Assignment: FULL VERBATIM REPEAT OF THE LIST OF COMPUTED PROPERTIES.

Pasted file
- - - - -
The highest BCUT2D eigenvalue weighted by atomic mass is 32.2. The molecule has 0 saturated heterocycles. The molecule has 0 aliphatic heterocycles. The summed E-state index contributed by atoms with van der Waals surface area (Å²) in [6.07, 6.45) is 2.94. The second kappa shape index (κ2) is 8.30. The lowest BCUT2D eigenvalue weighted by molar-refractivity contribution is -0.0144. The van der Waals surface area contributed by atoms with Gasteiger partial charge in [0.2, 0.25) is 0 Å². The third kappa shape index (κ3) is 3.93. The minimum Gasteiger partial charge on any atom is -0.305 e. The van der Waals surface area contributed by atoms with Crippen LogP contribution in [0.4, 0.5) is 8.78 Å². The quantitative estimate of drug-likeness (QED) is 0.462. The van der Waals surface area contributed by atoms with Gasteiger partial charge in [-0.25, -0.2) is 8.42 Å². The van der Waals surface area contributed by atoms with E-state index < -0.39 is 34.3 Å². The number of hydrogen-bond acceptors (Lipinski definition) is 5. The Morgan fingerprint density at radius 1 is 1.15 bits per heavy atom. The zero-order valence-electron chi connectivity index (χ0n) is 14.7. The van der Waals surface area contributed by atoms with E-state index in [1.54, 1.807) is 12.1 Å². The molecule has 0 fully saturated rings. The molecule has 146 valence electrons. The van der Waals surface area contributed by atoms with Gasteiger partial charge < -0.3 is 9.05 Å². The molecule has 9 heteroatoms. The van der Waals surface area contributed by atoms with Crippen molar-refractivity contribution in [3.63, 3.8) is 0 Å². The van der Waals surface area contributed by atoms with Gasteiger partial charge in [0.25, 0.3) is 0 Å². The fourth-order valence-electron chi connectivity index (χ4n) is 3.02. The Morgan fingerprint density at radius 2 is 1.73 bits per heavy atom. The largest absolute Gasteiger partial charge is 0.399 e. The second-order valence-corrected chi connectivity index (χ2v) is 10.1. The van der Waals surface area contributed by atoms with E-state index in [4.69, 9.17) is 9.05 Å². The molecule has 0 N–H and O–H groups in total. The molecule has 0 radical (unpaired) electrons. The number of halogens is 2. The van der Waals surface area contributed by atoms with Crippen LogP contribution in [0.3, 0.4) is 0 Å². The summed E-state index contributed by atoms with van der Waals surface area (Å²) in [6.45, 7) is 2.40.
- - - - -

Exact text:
The highest BCUT2D eigenvalue weighted by atomic mass is 32.2. The molecule has 0 saturated heterocycles. The molecule has 0 aliphatic heterocycles. The summed E-state index contributed by atoms with van der Waals surface area (Å²) in [6.07, 6.45) is 2.94. The second kappa shape index (κ2) is 8.30. The lowest BCUT2D eigenvalue weighted by molar-refractivity contribution is -0.0144. The van der Waals surface area contributed by atoms with Gasteiger partial charge in [0.2, 0.25) is 0 Å². The third kappa shape index (κ3) is 3.93. The minimum Gasteiger partial charge on any atom is -0.305 e. The van der Waals surface area contributed by atoms with Crippen LogP contribution in [0.4, 0.5) is 8.78 Å². The quantitative estimate of drug-likeness (QED) is 0.462. The van der Waals surface area contributed by atoms with Gasteiger partial charge in [-0.25, -0.2) is 8.42 Å². The van der Waals surface area contributed by atoms with E-state index < -0.39 is 34.3 Å². The number of hydrogen-bond acceptors (Lipinski definition) is 5. The Morgan fingerprint density at radius 1 is 1.15 bits per heavy atom. The zero-order valence-electron chi connectivity index (χ0n) is 14.7. The van der Waals surface area contributed by atoms with E-state index in [1.54, 1.807) is 12.1 Å². The molecule has 0 fully saturated rings. The molecule has 146 valence electrons. The van der Waals surface area contributed by atoms with Gasteiger partial charge < -0.3 is 9.05 Å². The molecule has 9 heteroatoms. The van der Waals surface area contributed by atoms with Crippen molar-refractivity contribution in [3.63, 3.8) is 0 Å². The van der Waals surface area contributed by atoms with Gasteiger partial charge in [0.25, 0.3) is 0 Å². The fourth-order valence-electron chi connectivity index (χ4n) is 3.02. The Morgan fingerprint density at radius 2 is 1.73 bits per heavy atom. The largest absolute Gasteiger partial charge is 0.399 e. The second-order valence-corrected chi connectivity index (χ2v) is 10.1. The van der Waals surface area contributed by atoms with E-state index in [4.69, 9.17) is 9.05 Å². The molecule has 0 N–H and O–H groups in total. The molecule has 0 radical (unpaired) electrons. The number of halogens is 2. The van der Waals surface area contributed by atoms with Crippen LogP contribution in [0.3, 0.4) is 0 Å². The summed E-state index contributed by atoms with van der Waals surface area (Å²) in [6.45, 7) is 2.40.